Inevitably, we would all have slightly different bailout bottom gas mixes. If we each had 18/40, 17/40 and 16/45, we would all programme 16/45 as the bailout mix which would give the most conservative decompression profile. When someone bails out and needs help, it gets busy. The last thing you want to do is faff around pushing buttons on your computer to find the exact gas. By only having one to choose from, you will save time and stay on the safe side.

Physically holding your teammates when they have a problem

With pretty much all my dive training, when I’ve been given a problem that I should be able to solve myself (I.e. I don’t need someone else’s gas), I’ve been expected to solve the problem on my own while my instructor and teammates watched me.

This course was different. As the scenarios developed, one of the first steps, whenever any of us were given a simulated problem, was to tell the team we had a problem. The teammates would then instantly swim over to the person with the problem, ready to offer assistance. Having members of your team there next to you, physically (but gently) holding your arm is a great safety and comfort factor while you’re dealing with a problem. They can just give a little tug up or down as required if you start to descend or ascend respectively without realising.


When doing equipment checks prior to getting in the water, go through them as a team rather than on your own. A team, even a team of 2, is far more likely to pick up any errors that anybody makes. Additionally, it enables you to show each other how your equipment works and where things are which vastly increases the chances of a successful outcome if one of you has a problem and needs rescuing.

When doing your dive plan, work out the rough profile together but then do the gas calculations separately and then come back together to compare answers and perhaps modify the plan if required. As mentioned above, this makes it much more likely to pick up errors in the calculations.

Keep your computer settings simple. You don’t have to programme every gas the team is carrying. It is generally a far better idea to have ‘worst case’ gases ready to go to give the team a sensible decompression obligation. If you have to help get someone to the surface in a hurry, you don’t want to faff with your computer.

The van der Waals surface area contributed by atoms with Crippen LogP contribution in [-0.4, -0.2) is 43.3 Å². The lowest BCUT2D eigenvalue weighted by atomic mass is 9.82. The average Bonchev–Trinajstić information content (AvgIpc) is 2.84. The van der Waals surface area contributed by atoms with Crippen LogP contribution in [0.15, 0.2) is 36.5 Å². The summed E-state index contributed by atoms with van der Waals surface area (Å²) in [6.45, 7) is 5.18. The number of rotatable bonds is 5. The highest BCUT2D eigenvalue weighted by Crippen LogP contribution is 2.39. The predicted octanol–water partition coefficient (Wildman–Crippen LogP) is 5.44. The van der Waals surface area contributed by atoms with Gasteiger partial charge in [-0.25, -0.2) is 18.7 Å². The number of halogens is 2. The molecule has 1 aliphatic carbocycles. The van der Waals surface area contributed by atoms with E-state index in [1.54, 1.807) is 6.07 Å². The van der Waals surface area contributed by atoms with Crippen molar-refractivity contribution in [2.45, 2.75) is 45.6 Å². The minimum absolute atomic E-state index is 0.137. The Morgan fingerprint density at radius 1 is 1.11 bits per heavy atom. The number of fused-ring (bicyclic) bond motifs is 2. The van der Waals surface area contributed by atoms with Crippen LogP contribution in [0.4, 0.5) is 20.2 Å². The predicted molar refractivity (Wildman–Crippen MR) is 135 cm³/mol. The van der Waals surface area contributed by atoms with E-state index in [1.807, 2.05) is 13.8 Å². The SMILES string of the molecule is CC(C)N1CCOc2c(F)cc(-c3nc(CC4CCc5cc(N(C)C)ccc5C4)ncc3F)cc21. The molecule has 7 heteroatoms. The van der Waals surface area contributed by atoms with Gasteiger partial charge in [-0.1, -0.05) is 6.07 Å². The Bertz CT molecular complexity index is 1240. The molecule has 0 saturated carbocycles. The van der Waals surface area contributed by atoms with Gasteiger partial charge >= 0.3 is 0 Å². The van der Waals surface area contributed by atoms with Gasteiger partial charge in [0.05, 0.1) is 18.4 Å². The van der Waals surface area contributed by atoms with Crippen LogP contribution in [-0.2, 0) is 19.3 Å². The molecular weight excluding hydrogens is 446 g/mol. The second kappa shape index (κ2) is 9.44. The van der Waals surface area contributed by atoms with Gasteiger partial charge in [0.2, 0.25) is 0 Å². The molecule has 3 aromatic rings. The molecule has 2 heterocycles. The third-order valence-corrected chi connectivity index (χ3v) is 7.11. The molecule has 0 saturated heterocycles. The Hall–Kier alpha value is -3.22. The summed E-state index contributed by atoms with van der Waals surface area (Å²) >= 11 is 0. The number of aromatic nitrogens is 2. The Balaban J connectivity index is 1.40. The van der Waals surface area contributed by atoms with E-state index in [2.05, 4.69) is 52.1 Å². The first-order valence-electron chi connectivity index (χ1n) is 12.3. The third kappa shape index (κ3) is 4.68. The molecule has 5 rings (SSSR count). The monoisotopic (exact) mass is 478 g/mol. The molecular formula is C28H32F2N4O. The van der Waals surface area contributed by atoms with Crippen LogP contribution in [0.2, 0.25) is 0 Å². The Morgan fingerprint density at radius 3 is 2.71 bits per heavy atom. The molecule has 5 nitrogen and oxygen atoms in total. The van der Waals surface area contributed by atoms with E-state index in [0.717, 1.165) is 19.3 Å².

For rebreather diving, when one of you bails out, you all bail out one of your computers so that you have a decompression plan for the diver who needs help and it isn’t just guesswork.

Instantly go to your teammate if they have a problem and physically hold them if you think you need to. They are likely to get task focussed on their issue and lose situation awareness. Teammates can really help here, especially if the diver with the problem starts to ascend or descend inadvertently.

Good teamwork during the planning, briefing, dive execution and debrief will improve your performance as a dive team and will make you safer in the water.

I cannot recommend Marc Crane highly enough if you want to go beyond just getting a technical skill qualification and really explore ways to be a better diver by improving your teamwork and other Non-Technical Skills. Marc is one of the instructors who mandates the Essentials class as part of his diver development programmes, and he has now had a number of his instructors who have graduated who have done the same thing. You can contact him at [email protected]



Mike spent 20 years in the Royal Air Force, most of it flying on frontline squadrons. He now works as a flying instructor in the Royal Australian Air Force teaching young pilots to fly fighters. As well as being an accomplished instructor, he is an experienced flying supervisor and holder of a commercial pilot’s licence.

He has been an active diver since 2015 and has around 300 dives in his logbook from as far north as Iceland and as far south as New Zealand. He works part-time as a Dive Master and is also an active CCR diver. Wrecks interest him the most but he gets just as much satisfaction taking groups to see Grey Nurse Sharks at his local dive sites.

If you'd like to deepen your diving experience, consider taking the online introduction course which will change your attitude towards diving because safety is your perception, visit the website